Skip to content


Bhola Nath Chowdhuri and ors. Vs. Harimani Dasi and anr. - Court Judgment

LegalCrystal Citation
CourtKolkata
Decided On
Judge
Reported inAIR1919Cal214,53Ind.Cas.42
AppellantBhola Nath Chowdhuri and ors.
RespondentHarimani Dasi and anr.
Cases ReferredDebt Prosad Ohowdhry v. Golap Bhagat
Excerpt:
execution of decree - hindu law--widow, estate of, sold in execution of decree--purchaser, estate taken by--claim to absolute estate--burden of proof--sale of widow's estate and reversioner's interest jointly, effect of. - .....of jadumoni. the learned district judge has held that there is nothing to show that it was the widow's estate that was sold, and inasmuch as the sale took place 60 years ago, the plaintiffs are barred. the only document of title which has been produced is exhibit d, which shows that the widow's right, title and interest only was sold and nothing more no doubt it was held in jugul' kishore v. jotendro mohun tagore 10 c. 985; 11 [. a. 66; 8 ind. jur. 455; 4 sar. p. c. j. 553; 5 ind dec. (n. s.) 657 (p. 0.). that it was necessary to look into the decree and the nature of the suit to ascertain what was really sold in execution of the decree. these documents are not forthcoming now. but it is clearly upon the person asserting an absolute estate. having purchased (he right, title and.....
Judgment:

1. This is a suit by reversioners. It relates to two sets of properties which originally belonged to one Krishnahari Roy. He died leaving a widow named Jadumoni. The plaintiffs are the representatives of the reversioners. Jadumoni died in 1319 B. S. Schedule (kha) related to five plots of land. The plaintiffs' claim as regards plots Nos. 3 and 4 was given up by them and plots Nos. 1, 2 and 5 are to be dealt with.

2. These plots Nos. 1, 2 and 5 were sold at Court sale. It appears from the written statement that plots Nos. 1 and 2 were purchased by Rameswar in the name of his brother in-law Nityananda and plot No. 5 was purchased by the Burdwan Raj at an auction sale on the 21st Baisak 1264. The Maharaja sold that plot to Rameswar on the 18th Chait 1282. Rameswar made a gift of it to his daughter defendant No. 1 on 10th Kartick 1284 and she is in present possession thereof. Both the Courts below have treated the plaintiffs' claim in respect of these plots as barred by limitation. They held that the present law of limitation is not applicable, but the sale having taken place before 1871, the plaintiffs are barred as 12 years had elapsed from the date of sale.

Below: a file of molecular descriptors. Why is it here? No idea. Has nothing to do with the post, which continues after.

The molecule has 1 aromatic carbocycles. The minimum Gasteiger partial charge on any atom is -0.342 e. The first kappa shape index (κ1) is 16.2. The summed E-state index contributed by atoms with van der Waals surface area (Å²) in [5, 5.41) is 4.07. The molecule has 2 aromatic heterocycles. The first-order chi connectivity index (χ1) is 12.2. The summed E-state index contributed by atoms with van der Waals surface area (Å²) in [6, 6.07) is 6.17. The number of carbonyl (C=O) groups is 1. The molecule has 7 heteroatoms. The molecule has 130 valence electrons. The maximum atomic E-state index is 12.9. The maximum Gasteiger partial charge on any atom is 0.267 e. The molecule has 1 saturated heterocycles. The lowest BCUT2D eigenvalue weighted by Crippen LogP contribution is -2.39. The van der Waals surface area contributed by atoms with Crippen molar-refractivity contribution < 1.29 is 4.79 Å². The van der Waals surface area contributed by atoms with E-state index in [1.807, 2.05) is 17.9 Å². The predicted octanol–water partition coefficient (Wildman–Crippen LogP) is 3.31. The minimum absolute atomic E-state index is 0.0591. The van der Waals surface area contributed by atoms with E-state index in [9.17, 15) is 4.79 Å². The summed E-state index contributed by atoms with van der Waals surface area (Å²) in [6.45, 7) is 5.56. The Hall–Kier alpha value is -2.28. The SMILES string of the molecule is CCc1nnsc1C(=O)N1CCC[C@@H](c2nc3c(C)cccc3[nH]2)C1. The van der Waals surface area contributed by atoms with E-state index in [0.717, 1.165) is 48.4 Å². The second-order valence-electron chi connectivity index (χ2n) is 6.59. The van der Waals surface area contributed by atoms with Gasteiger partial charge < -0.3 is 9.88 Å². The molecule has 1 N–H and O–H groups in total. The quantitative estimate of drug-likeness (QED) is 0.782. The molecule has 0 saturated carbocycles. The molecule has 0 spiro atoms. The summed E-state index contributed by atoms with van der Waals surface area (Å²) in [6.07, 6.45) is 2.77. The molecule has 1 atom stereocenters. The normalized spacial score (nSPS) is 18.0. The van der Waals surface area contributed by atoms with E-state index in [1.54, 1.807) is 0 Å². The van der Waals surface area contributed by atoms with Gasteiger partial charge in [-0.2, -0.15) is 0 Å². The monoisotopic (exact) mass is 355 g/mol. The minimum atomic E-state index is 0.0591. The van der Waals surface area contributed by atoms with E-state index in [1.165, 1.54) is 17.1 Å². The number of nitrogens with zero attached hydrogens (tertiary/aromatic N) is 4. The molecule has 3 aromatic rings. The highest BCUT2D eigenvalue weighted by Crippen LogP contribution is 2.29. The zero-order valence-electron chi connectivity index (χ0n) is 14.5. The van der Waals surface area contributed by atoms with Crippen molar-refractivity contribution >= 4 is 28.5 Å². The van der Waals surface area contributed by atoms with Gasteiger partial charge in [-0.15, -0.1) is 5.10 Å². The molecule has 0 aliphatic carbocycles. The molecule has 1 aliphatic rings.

3. The appellants contend that their cause of action was not upon the sale, but upon the death of the widow and they refer to Exhibit D, which relates to plot No. 5 as showing that what was sold was the right, title and interest of the judgment debtor, namely of Jadumoni. The learned District Judge has held that there is nothing to show that it was the widow's estate that was sold, and inasmuch as the sale took place 60 years ago, the plaintiffs are barred. The only document of title which has been produced is Exhibit D, which shows that the widow's right, title and interest only was sold and nothing more No doubt it was held in Jugul' Kishore v. Jotendro Mohun Tagore 10 C. 985; 11 [. A. 66; 8 Ind. Jur. 455; 4 Sar. P. C. J. 553; 5 Ind Dec. (n. s.) 657 (P. 0.). that it was necessary to look into the decree and the nature of the suit to ascertain what was really sold in execution of the decree. These documents are not forthcoming now. But it is clearly upon the person asserting an absolute estate. having purchased (he right, title and interest of a Hindu widow as shown by the sale certificate to show that something more has passed to him.